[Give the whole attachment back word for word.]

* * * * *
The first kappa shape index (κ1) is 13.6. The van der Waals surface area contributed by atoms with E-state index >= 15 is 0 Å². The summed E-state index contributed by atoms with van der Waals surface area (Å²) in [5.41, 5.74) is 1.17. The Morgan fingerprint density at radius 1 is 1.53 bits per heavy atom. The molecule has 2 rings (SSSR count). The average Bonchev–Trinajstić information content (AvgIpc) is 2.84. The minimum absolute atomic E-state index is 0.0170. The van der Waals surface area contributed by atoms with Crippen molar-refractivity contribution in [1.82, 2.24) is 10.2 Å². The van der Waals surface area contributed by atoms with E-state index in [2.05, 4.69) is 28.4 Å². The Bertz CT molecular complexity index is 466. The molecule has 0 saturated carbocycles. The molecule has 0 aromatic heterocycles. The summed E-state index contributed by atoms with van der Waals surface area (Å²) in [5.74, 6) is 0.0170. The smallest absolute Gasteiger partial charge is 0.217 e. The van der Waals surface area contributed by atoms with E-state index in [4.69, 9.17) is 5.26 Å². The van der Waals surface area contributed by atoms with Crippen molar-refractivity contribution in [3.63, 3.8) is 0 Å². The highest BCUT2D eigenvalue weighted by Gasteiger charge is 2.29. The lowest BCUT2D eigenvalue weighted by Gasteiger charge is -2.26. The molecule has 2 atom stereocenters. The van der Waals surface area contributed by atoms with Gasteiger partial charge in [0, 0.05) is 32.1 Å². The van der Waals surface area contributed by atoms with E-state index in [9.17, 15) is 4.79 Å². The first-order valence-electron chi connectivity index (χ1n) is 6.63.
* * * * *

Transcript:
The first kappa shape index (κ1) is 13.6. The van der Waals surface area contributed by atoms with E-state index >= 15 is 0 Å². The summed E-state index contributed by atoms with van der Waals surface area (Å²) in [5.41, 5.74) is 1.17. The Morgan fingerprint density at radius 1 is 1.53 bits per heavy atom. The molecule has 2 rings (SSSR count). The average Bonchev–Trinajstić information content (AvgIpc) is 2.84. The minimum absolute atomic E-state index is 0.0170. The van der Waals surface area contributed by atoms with Crippen molar-refractivity contribution in [1.82, 2.24) is 10.2 Å². The van der Waals surface area contributed by atoms with E-state index in [2.05, 4.69) is 28.4 Å². The Bertz CT molecular complexity index is 466. The molecule has 0 saturated carbocycles. The molecule has 0 aromatic heterocycles. The summed E-state index contributed by atoms with van der Waals surface area (Å²) in [5.74, 6) is 0.0170. The smallest absolute Gasteiger partial charge is 0.217 e. The van der Waals surface area contributed by atoms with E-state index in [4.69, 9.17) is 5.26 Å². The van der Waals surface area contributed by atoms with Crippen molar-refractivity contribution in [3.63, 3.8) is 0 Å². The highest BCUT2D eigenvalue weighted by Gasteiger charge is 2.29. The lowest BCUT2D eigenvalue weighted by Gasteiger charge is -2.26. The molecule has 2 atom stereocenters. The van der Waals surface area contributed by atoms with Gasteiger partial charge in [0, 0.05) is 32.1 Å². The van der Waals surface area contributed by atoms with E-state index in [9.17, 15) is 4.79 Å². The first-order valence-electron chi connectivity index (χ1n) is 6.63.